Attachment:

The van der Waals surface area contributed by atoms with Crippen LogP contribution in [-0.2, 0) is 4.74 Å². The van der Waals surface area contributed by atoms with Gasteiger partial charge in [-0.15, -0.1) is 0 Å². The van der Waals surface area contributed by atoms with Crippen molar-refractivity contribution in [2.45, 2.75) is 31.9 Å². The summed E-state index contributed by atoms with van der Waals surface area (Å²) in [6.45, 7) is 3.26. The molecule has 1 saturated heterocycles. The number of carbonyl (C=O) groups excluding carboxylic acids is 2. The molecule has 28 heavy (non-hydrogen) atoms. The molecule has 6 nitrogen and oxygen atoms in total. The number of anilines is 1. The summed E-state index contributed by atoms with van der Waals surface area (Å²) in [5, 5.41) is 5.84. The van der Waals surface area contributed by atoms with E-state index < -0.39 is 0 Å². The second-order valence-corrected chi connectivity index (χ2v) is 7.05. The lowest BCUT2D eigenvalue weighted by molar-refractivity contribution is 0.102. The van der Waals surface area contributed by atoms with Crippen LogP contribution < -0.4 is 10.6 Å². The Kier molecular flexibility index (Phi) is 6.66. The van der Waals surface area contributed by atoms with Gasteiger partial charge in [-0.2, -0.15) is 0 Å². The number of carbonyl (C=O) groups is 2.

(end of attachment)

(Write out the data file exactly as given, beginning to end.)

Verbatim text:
The van der Waals surface area contributed by atoms with Crippen LogP contribution in [-0.2, 0) is 4.74 Å². The van der Waals surface area contributed by atoms with Gasteiger partial charge in [-0.15, -0.1) is 0 Å². The van der Waals surface area contributed by atoms with Crippen molar-refractivity contribution in [2.45, 2.75) is 31.9 Å². The summed E-state index contributed by atoms with van der Waals surface area (Å²) in [6.45, 7) is 3.26. The molecule has 1 saturated heterocycles. The number of carbonyl (C=O) groups excluding carboxylic acids is 2. The molecule has 28 heavy (non-hydrogen) atoms. The molecule has 6 nitrogen and oxygen atoms in total. The number of anilines is 1. The summed E-state index contributed by atoms with van der Waals surface area (Å²) in [5, 5.41) is 5.84. The van der Waals surface area contributed by atoms with E-state index < -0.39 is 0 Å². The second-order valence-corrected chi connectivity index (χ2v) is 7.05. The lowest BCUT2D eigenvalue weighted by molar-refractivity contribution is 0.102. The van der Waals surface area contributed by atoms with Crippen LogP contribution < -0.4 is 10.6 Å². The Kier molecular flexibility index (Phi) is 6.66. The van der Waals surface area contributed by atoms with Gasteiger partial charge in [-0.2, -0.15) is 0 Å². The number of carbonyl (C=O) groups is 2.